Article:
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One of the many Latin terms of art used in law, ex aequo et bono translates as “what is just and good.” In legal use, it refers to a type of case that is decided based on justice in the given circumstances, rather according the codified law or precedent. Ex aequo et bono is sometimes used in matters of arbitration or in international law where legal codes may be ill-defined or contradictory.
Ex aequo et bono is based on the idea that a legal system is meant to be comprehensive, even if laws do not always specify every possible circumstance. Since judges are appointed to make make decisions based on justice, they can be empowered to rule in situations where laws are vague, contradictory, or even non-existent. It is important to note that not all legal systems allow this practice, and even in those that do have provisions for ex aequo et bono, its use is extremely rare.
International law is a murky area of judicial practice. If country A has labor laws that prohibit workers from working more than 12 hours a day, and country B allows up to 16 hours a day, international businesses must reconcile these differing standards in order to do business in both countries. This is a circumstance in which ex aequo et bono might be applied to a lawsuit, since the judge cannot necessarily decide that one country's law should take precedence. Instead, the judgment could be based on what is just and good given the specific circumstances. In guidelines laid out by the United Nations Commission on International Trade Law, and the International Court of Justice, ex aequo et bono can only be used when all involved parties agree.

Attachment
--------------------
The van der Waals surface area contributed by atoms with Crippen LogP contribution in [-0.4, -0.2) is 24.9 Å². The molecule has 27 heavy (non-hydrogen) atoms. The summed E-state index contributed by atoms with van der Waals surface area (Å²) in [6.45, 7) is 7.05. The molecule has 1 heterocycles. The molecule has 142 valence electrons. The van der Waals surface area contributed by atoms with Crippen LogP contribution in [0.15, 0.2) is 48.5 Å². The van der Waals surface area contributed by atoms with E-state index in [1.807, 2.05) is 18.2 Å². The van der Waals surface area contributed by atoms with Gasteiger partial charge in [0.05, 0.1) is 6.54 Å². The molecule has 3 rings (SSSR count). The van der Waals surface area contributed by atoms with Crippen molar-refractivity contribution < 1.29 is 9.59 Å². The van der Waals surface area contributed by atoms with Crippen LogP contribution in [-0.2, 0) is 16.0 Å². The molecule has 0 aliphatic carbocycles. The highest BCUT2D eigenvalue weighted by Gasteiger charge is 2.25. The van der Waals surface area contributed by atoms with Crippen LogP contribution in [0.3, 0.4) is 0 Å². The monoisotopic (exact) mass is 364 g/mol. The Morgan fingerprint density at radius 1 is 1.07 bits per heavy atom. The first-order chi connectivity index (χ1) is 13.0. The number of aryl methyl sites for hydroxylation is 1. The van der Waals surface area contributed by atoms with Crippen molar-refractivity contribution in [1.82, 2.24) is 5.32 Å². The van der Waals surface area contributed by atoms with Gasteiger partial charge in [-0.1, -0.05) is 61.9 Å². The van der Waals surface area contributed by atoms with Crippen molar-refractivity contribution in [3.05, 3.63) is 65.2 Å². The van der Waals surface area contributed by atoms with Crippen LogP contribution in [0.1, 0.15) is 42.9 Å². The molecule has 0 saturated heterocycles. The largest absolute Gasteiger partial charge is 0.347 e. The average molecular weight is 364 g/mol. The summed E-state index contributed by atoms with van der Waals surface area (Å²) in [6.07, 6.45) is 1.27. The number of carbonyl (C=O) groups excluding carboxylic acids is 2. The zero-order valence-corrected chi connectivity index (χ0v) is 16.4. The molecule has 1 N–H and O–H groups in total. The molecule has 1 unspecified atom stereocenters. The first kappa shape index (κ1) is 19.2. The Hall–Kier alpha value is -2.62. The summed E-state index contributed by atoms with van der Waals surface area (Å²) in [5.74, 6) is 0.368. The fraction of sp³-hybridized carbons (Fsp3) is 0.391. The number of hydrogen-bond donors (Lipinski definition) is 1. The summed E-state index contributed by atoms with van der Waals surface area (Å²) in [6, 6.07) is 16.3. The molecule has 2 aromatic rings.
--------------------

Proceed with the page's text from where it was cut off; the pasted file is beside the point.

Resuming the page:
Ex aequo et bono may be used informally in some forms of law. In divorce arbitration, for instance, couples may agree to settlements, custody division, and debt assignment based on an equitable agreement, rather than on codified law. In many regions, even if specific division laws do exist, divorcing couples are offered the option to craft their own settlements, or do so with the help of an arbitrator or moderator. If a judge suspects coercion or believes the settlement is patently unfair to one of the parties, he or she usually has the ability to reject it and abide by the specific laws instead.
The greatest concern with the application of ex aequo et bono is the threat to judicial objectivity. The concept truly dates back to the days when ruling monarchs served as judges, leading to unending examples of subjectivity and corruption. Some critics suggest that use of the concept directly conflicts with the stated role of the judge, which is to impose and interpret written law. In light of these concerns, this method of judgment is used rarely, and even banned outright in some jurisdictions.
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